Price of Making Money

Peter Ng

Published in the The Tablet (UK) - 11 Oct 2008

In the face of the current global economic crisis, many people are questioning the way business is conducted and its pressures. A leading global financier has found meditative prayer offers a practical way through the stresses and strains of modern corporate capitalism

Today we face more obstacles than ever before in our quest to live our lives with meaning, depth, significance and purpose. The distractions and demands that characterise much of modern living are particularly evident in the life of the business executive.

The unrelenting globalisation of business requires more business travel, which strains family life. Managing an international business across multiple time zones is taxing on both the physical and mental capacities of more and more executives. And of course, the advances of telecommunication and technology, which have produced electronic mail over the internet, keep many constantly on their toes.

In the past, the home or holiday provided much-needed refuge from work and the office. But today the executive is hooked to the BlackBerry. You can see this most vividly in how quickly the business traveller whips out a BlackBerry device the moment a plane lands at an airport, anxious to find out what email messages had been sent to him to her during the flight. The other problem of a modern lifestyle is that we are all in thrall to consumption; both our own consumption and the consumption of people who buy the goods or services that we produce. We are all in some kind of a rat race. The consumerist lifestyle forces people to work too hard in order to fulfil their consumer ambitions. Even sports and hobbies, which are supposed to be antidotes to our busyness, can themselves be busy occupations. Instead of giving relief, they often add to our exhaustion.

John Main, the Benedictine monk who introduced a new generation to meditative prayer, was well aware of the predicament of modern people when he said: “It’s as though we were rushing through our lives, and in our hearts there is the flame of a candle. Because we are moving at such high speed, this essential interior flame is always on the point of going out. But when we sit down to meditate, when we become still, when we are not thinking in terms of our success or self-importance, of our own will, when we are just in the presence of the One who is, then the flame begins to burn brightly. We begin to understand ourselves and others in terms of light, warmth and love.”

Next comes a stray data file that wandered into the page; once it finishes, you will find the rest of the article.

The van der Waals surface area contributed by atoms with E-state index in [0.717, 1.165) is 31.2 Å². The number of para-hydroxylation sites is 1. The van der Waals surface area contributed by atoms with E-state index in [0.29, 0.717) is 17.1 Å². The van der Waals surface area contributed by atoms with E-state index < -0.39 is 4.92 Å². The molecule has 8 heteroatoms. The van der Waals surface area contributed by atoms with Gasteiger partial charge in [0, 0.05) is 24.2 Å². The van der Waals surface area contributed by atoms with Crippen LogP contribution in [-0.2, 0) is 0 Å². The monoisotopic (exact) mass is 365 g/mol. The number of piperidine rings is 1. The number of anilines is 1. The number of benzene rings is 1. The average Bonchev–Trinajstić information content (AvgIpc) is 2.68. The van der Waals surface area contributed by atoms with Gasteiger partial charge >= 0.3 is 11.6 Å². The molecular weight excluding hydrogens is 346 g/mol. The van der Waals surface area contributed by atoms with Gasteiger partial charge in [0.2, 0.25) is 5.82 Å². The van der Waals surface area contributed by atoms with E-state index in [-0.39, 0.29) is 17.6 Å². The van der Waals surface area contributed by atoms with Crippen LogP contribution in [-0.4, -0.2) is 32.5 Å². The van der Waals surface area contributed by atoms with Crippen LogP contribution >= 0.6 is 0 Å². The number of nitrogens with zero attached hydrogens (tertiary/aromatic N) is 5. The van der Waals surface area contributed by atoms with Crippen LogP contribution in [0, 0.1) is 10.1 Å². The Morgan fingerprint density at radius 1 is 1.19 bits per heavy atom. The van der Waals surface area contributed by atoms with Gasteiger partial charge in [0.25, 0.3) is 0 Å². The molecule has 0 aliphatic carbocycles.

Fr John also saw meditation as meeting the urgent need of modern people who live their lives at an incredibly shallow level and who desperately seek depth and meaning. “None of us”, he said, “would meditate unless it had occurred to us that there is more to life than just being producers or consumers. All of us know that we can’t find any enduring or ultimate meaning in just producing or consuming. So we seek ultimate meaning. And we come to meditation because an unerring instinct tells us that, justas we can’t find any ultimate satisfaction in consuming or producing, so we cannot find ultimate meaning outside of ourselves. We have to begin with ourselves.”

I first began to learn to meditate about 20 years ago. My wife, Patricia, and I were then quite contented at the level of material needs. Our standard of living well exceeded what we had expected in our youth. I was doing well in my career and enjoying greatly the job of investing money. Family life was happy. We had two children who were then entering their teenage years. Patricia had quit her job five years earlier to spend more time with them, and she felt more fulfilled in caring for them than at her job.

Yet there was for both of us a restlessness amid the material contentment. We felt strongly that there was more to life than material comfort and career satisfaction. In a kind of mid-life crisis, we were searching for a spiritual path that could bring more meaning into our lives.

In hindsight, I discovered Christian meditation at that critical juncture of my life. At that point, the more likely direction of my career would have been an acceleration of the pace, to try to get to the top faster. Whether I succeeded in my career goal is now hypothetical, of course. But I feel sure that I would have paid a heavy price in terms of family welfare, personal relationships, health and spiritual development. Meditation put me on the road less travelled. I changed to a different gear, which has made the journey thus far more fulfilling, has restored a balance in lifestyle, and brought greater depth and meaning.

The discipline of meditation was a necessary antidote to my busyness as a business executive. When I first began to meditate, it took me about two years to adjust my lifestyle and routine just to accommodate the two daily periods of meditation. But that adjustment process was a blessing as it made me realise that I had been wasting a fair amount of time in trivial pursuits or forms of addiction. For example, I used to spend long hours on some evenings playing the Chinese game of mah-jong with friends, sometimes into the early hours of the morning.

At work, I spent an inordinate amount of time in business socialising. Much of it was unnecessary in the sense that my presence was not essential, and it really made no difference to my business or to the hosts whether I were attending those functions or not. By weaning myself away from those trivial activities, I not only found the time for the twice daily periods of meditation, but also the time for worthwhile causes, in my case to serve the World Community for Christian Meditation – the community that follows Main’s teaching – as the national coordinator for Singapore, and also as a trustee of WCCM.